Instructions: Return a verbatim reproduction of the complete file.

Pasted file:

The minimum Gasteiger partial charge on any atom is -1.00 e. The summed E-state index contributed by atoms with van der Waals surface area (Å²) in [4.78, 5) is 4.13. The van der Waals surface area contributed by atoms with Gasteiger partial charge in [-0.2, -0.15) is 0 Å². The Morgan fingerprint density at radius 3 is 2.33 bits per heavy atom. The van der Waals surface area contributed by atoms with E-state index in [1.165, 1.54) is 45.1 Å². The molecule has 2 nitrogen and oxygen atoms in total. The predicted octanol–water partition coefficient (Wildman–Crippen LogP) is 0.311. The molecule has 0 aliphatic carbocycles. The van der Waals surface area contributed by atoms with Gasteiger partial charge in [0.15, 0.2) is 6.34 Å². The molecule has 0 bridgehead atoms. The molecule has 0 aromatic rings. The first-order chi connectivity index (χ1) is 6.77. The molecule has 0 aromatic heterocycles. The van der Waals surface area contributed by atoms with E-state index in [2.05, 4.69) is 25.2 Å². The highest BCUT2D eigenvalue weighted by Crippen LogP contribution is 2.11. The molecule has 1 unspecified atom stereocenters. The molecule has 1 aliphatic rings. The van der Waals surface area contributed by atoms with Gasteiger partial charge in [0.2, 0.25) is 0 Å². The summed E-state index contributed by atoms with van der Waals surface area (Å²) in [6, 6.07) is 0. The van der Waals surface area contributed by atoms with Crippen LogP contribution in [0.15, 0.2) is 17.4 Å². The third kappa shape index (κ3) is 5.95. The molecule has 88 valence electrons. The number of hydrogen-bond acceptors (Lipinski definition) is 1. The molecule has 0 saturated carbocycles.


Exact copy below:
The minimum Gasteiger partial charge on any atom is -1.00 e. The summed E-state index contributed by atoms with van der Waals surface area (Å²) in [4.78, 5) is 4.13. The van der Waals surface area contributed by atoms with Gasteiger partial charge in [-0.2, -0.15) is 0 Å². The Morgan fingerprint density at radius 3 is 2.33 bits per heavy atom. The van der Waals surface area contributed by atoms with E-state index in [1.165, 1.54) is 45.1 Å². The molecule has 2 nitrogen and oxygen atoms in total. The predicted octanol–water partition coefficient (Wildman–Crippen LogP) is 0.311. The molecule has 0 aliphatic carbocycles. The van der Waals surface area contributed by atoms with Gasteiger partial charge in [0.15, 0.2) is 6.34 Å². The molecule has 0 bridgehead atoms. The molecule has 0 aromatic rings. The first-order chi connectivity index (χ1) is 6.77. The molecule has 0 aromatic heterocycles. The van der Waals surface area contributed by atoms with E-state index in [2.05, 4.69) is 25.2 Å². The highest BCUT2D eigenvalue weighted by Crippen LogP contribution is 2.11. The molecule has 1 unspecified atom stereocenters. The molecule has 1 aliphatic rings. The van der Waals surface area contributed by atoms with Gasteiger partial charge in [0.2, 0.25) is 0 Å². The summed E-state index contributed by atoms with van der Waals surface area (Å²) in [6, 6.07) is 0. The van der Waals surface area contributed by atoms with Crippen LogP contribution in [0.15, 0.2) is 17.4 Å². The third kappa shape index (κ3) is 5.95. The molecule has 88 valence electrons. The number of hydrogen-bond acceptors (Lipinski definition) is 1. The molecule has 0 saturated carbocycles.